People's Democracy

(Weekly Organ of the Communist Party of India (Marxist)


No. 10

March 11, 2007

Rural Masses Totally Ignored: AIAWU


The following is the text of the statement issued by AIAWU


THE All India Agricultural Workers Union (AIAWU) in not at all surprised that the finance ministerís 2007-08 budget fails to address the rural reality of two lakh farmers committing suicide and 20,000 of the poorest dying of hunger in the last seven years. What was required was a change in direction from monetary economics and supply side tinkering to actually addressing the issues of land to the tiller, rural development, employment growth, adequate subsistence at controlled prices and distributive justice. 


The budget not only fails to change direction but there is every attempt to defraud the people. Behind the welcome rising of districts covered by the NREGA from 200 to 330 is the grim reality that the financial outlay has been increased by only Rs 700 crore. In other words, the NREGA is not meant to be implemented as its per district allocation has been brought down from Rs 56.5 crore to only Rs 36.4 crore each. And if inflation is accounted for, the figure is left at only around Rs 34 crore.


So much for employment schemes. As regards land reforms, which could have helped to increase self-employment, the figure has been brought down from Rs 135 crore last time to Rs 131 crore now. Obviously, even self- employment opportunities for the unskilled in the face of growing casualisation and hire and fire are not likely to get any better than before. And if we look at the plan outlay for rural development, it has grown by 6.7 per cent, which is actually no increase if inflation of 6-7 per cent is taken account of.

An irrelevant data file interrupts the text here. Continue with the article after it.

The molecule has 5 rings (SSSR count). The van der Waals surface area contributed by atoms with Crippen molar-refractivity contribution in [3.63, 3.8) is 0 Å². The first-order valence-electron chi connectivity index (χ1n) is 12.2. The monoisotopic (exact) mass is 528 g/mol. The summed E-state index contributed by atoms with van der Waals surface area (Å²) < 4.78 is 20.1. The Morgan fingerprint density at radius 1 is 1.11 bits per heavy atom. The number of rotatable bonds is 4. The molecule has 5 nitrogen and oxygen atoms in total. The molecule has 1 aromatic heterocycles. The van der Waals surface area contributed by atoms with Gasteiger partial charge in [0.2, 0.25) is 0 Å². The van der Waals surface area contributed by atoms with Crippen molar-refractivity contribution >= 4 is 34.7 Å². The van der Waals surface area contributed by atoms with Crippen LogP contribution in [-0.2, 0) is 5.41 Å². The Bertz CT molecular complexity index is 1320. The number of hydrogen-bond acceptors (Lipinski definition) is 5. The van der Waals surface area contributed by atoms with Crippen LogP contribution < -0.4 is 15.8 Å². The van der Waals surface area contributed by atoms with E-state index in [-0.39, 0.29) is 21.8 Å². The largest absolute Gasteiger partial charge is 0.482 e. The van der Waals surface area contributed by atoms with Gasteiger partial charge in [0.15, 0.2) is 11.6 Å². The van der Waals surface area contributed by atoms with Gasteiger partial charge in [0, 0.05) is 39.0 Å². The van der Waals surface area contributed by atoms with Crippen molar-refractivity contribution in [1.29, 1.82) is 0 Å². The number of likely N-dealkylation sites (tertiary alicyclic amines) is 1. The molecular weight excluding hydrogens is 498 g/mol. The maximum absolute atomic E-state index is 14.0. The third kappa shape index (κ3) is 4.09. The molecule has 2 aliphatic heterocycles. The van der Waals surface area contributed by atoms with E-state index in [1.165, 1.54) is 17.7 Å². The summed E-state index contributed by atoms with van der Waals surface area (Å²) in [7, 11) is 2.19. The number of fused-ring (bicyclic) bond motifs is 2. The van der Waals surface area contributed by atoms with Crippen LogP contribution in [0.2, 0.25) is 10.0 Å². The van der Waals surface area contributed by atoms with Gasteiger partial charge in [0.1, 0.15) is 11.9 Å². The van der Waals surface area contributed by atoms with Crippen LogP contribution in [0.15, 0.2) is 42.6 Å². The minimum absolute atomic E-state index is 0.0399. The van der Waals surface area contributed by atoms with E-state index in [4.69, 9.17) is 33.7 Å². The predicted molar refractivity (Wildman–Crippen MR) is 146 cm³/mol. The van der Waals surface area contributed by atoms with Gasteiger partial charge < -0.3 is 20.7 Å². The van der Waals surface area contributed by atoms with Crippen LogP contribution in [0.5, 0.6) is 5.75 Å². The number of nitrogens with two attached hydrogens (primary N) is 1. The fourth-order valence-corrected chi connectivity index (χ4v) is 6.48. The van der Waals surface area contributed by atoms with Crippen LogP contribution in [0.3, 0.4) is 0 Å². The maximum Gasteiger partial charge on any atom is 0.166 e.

The UPA government is also not keen to handle the question of the price rise. While reducing customs duties and importing from abroad are considered as measures to control prices, a fact which ignores the almost immediate rise in global price as soon as Indian demand is accounted for, the time tested Public Distribution System is left in doldrums. The revised estimate for PDS was Rs 24,570 crore in the last budget. The budget allocates only some 6 per cent more, Rs 26,085 crores, which actually works out to less than before, as inflation in foodgrain prices is in double digits today. What is worse, future trading that is an important contributor to the price rise in foodgrains, is not tackled.


Our assessment is that the budget fails to meet even the minimum requirements of the rural masses, not to speak of tackling the agrarian crisis triggered off by WTO and World Bank dictated policies. The debate that follows in parliament must address itself to dismantling this approach and ensuring that cosmetic schemes are replaced by those that will bring genuine relief to the poorest.